• Alex Barnham

    Isn’t it wonderful that we have finally fallen for the line, hook and sinker of Big Tobacco and found another venue for them to kill us with smoke. At a time when we are trying to eliminate the smoke in our environment, there will be another way to invade our air space with carcinogenic volatiles. Especially for people who do not want to “get high”, we will now have to run for cover before we start drooling.

    • Cannabis smoke has been proven to not only NOT be carcinogenic, it has been shown in studies to actually reduce the size of Lung Cancer Tumors. Perhaps you need to do a bit more research since you seem to be quite uninformed.

  • Tom Kauffmann

    Certainly, there may be folks who might be able to use marijuana responsibly, just as there are folks who can take a drink now and then with no detrimental effects. However, what about the rest?

    “74 percent say Marijuana is at least as safe as alcohol.”

    Alcohol is directly responsible for 75,000 deaths a year, more than were killed during the entire Vietnam conflict.

    To put that number in perspective, think of a Boeing 747 crashing every two days all year long.

    And even if a person uses marijuana responsibly, research has shown that any form of smoking causes COPD, as well as cancer and heart disease. If we encourage more folks to smoke through the legalization of marijuana, just wait and see what happens to our already outrageous health-care costs.

    Additionally, according to the American Psychological Association, the use of marijuana may be connected with anxiety disorders, mood disorders, psychotic disorders, and addiction. Do you really want to take a chance you, or your children, won’t be affected.

    In my opinion, as things stand right now, there are few, if any, benefits to the recreational use of marijuana and I believe the risks to our society far outweigh any potential benefits. To say that 99% of the population wants to legalize marijuana as BTVGreen suggests is ridiculous and as far as Mr. Zuckerman’s suggestion to tax it, well, since I could simply grow it in a room at my home, why would I buy it?

    • Cannabis is not alchohol. The effects are very different. Studies have proven that THC directly attacks cancerous lung tumors leading to the reduction in size of said tumors.

      No one has ever, in the 5000 or so years of humanity’s making use of this plant, died from an overdose.

      “Additionally, according to the American Psychological Association, the use of marijuana may be connected with anxiety disorders, mood disorders, psychotic disorders, and addiction.”

      Did you notice the use of the word “MAY”? The reason for the choice of this word, is that no real studies about the effects of Cannabis have been done in this country by a body independent of the government. By statute, the DEA and FDA are required to actively campaign against any course of action that might lead to legalization.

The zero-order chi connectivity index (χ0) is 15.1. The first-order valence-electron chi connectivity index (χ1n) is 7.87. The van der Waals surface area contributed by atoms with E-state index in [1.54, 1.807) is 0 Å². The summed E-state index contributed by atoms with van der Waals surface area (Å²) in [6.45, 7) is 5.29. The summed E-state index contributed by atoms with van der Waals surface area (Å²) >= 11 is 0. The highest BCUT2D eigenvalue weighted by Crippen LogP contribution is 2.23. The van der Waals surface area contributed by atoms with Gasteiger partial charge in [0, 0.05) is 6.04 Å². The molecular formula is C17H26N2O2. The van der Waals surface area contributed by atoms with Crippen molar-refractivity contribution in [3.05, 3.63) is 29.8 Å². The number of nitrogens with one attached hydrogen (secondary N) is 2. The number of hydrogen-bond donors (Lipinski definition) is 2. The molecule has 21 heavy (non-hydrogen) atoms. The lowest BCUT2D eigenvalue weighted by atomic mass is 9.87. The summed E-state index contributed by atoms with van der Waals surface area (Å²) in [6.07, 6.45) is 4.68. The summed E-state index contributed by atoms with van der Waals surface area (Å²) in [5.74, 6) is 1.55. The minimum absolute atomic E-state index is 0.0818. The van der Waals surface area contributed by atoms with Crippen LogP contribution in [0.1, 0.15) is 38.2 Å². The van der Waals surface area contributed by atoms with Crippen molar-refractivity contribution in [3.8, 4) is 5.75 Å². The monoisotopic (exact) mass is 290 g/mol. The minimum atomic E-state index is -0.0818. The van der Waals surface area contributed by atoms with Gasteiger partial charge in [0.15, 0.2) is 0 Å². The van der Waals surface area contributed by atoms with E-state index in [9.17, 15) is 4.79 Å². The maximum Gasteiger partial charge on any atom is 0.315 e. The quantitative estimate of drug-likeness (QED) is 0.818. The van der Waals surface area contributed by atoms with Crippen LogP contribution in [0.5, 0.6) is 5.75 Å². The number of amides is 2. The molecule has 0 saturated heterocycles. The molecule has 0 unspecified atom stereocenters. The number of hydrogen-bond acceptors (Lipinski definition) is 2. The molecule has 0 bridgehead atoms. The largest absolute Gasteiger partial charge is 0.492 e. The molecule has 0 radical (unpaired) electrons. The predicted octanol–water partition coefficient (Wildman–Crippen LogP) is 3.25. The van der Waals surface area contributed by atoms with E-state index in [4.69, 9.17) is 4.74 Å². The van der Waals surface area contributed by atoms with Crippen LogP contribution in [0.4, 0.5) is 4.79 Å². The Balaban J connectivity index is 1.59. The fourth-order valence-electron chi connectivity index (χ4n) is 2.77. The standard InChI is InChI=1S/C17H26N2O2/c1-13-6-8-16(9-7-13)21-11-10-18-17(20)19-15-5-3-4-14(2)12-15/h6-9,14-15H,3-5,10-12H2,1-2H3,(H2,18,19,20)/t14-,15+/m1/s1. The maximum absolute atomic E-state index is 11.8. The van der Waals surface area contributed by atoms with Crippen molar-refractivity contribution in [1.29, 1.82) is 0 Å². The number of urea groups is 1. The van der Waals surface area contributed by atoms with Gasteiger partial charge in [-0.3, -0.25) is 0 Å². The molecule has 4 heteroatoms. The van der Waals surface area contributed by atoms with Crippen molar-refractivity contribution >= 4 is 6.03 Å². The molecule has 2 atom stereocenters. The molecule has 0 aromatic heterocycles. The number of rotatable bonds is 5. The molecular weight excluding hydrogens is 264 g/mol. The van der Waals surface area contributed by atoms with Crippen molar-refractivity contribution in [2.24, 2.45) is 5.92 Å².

Here is another way to look at this. How about anti-depressants. There is no “may” when one talks about the links between this class of drugs and depression, anxiety and psychosis. There are definitive proven links. Does this mean the class of drugs, anti-depressants, should be banned wholesale? I am guessing the millions of people who make use of anti-depressants in the USA would not want to see the drug made unavailable because some small portion of the population might experience ill-effects.

      It seems like your statements are based on fear and a lack of knowledge. Perhaps you should dig a little deeper and do more research looking at a number of sources. Just a thought.

  • Paul Brooks

    I am a registered Medical Marijuana patient, here in Vermont. Many of us who use cannabis medicinally, as well as those who use it recreationally, know that smoking is not the only means of administration. Personally, I much prefer consuming it by mouth, as an edible. There are dozens of ways that can be accomplished, all with no impact upon the lungs, and no secondhand smoke. It has been used as a beverage, made with milk, in India, for centuries. If one does smoke it, the option exists to use what is known as a, vaporizer, which also produces a safe, clean, means of transmission. Probably the best thing about cannabis though, is its ability to actually safeguard the user from cancer, and as a growing number of tests are confirming, to actually reverse cancer growth. Naysayers, I find, are clueless when it comes to the facts. They parrot long held myths and stereotypical falsehoods. Do a little homework…please. There is a ton of information available on the Web.